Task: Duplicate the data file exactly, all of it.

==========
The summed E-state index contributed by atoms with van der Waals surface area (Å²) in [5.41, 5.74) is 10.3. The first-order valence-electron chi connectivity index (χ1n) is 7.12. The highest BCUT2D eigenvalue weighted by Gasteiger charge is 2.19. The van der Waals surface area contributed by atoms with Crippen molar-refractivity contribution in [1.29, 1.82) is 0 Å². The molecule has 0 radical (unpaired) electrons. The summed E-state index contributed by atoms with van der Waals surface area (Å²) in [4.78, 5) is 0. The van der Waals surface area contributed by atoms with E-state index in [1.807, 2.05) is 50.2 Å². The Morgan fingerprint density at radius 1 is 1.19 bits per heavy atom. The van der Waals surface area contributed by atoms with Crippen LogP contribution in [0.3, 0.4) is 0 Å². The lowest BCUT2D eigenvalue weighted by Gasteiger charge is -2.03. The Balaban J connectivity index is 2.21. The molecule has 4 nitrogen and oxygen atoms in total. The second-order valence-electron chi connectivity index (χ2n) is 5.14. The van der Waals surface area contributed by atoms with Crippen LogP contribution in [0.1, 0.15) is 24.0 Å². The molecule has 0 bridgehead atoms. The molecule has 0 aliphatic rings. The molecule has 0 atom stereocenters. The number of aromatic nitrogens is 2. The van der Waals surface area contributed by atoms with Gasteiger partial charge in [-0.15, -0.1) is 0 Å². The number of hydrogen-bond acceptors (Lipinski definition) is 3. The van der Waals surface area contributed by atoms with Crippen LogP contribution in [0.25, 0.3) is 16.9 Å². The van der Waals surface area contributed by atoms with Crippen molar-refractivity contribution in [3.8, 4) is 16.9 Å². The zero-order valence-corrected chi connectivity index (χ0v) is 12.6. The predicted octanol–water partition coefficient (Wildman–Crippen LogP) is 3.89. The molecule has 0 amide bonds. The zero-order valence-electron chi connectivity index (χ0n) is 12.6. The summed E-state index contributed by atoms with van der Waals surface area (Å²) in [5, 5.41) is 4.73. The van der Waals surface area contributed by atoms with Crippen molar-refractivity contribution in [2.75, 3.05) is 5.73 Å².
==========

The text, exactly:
The summed E-state index contributed by atoms with van der Waals surface area (Å²) in [5.41, 5.74) is 10.3. The first-order valence-electron chi connectivity index (χ1n) is 7.12. The highest BCUT2D eigenvalue weighted by Gasteiger charge is 2.19. The van der Waals surface area contributed by atoms with Crippen molar-refractivity contribution in [1.29, 1.82) is 0 Å². The molecule has 0 radical (unpaired) electrons. The summed E-state index contributed by atoms with van der Waals surface area (Å²) in [4.78, 5) is 0. The van der Waals surface area contributed by atoms with E-state index in [1.807, 2.05) is 50.2 Å². The Morgan fingerprint density at radius 1 is 1.19 bits per heavy atom. The van der Waals surface area contributed by atoms with Crippen LogP contribution in [0.3, 0.4) is 0 Å². The lowest BCUT2D eigenvalue weighted by Gasteiger charge is -2.03. The Balaban J connectivity index is 2.21. The molecule has 4 nitrogen and oxygen atoms in total. The second-order valence-electron chi connectivity index (χ2n) is 5.14. The van der Waals surface area contributed by atoms with Crippen LogP contribution in [0.1, 0.15) is 24.0 Å². The molecule has 0 bridgehead atoms. The molecule has 0 aliphatic rings. The molecule has 0 atom stereocenters. The number of aromatic nitrogens is 2. The van der Waals surface area contributed by atoms with Gasteiger partial charge in [-0.15, -0.1) is 0 Å². The number of hydrogen-bond acceptors (Lipinski definition) is 3. The van der Waals surface area contributed by atoms with Crippen LogP contribution in [0.25, 0.3) is 16.9 Å². The van der Waals surface area contributed by atoms with Crippen molar-refractivity contribution in [3.8, 4) is 16.9 Å². The zero-order valence-corrected chi connectivity index (χ0v) is 12.6. The predicted octanol–water partition coefficient (Wildman–Crippen LogP) is 3.89. The molecule has 0 amide bonds. The zero-order valence-electron chi connectivity index (χ0n) is 12.6. The summed E-state index contributed by atoms with van der Waals surface area (Å²) in [5, 5.41) is 4.73. The van der Waals surface area contributed by atoms with Crippen molar-refractivity contribution in [2.75, 3.05) is 5.73 Å².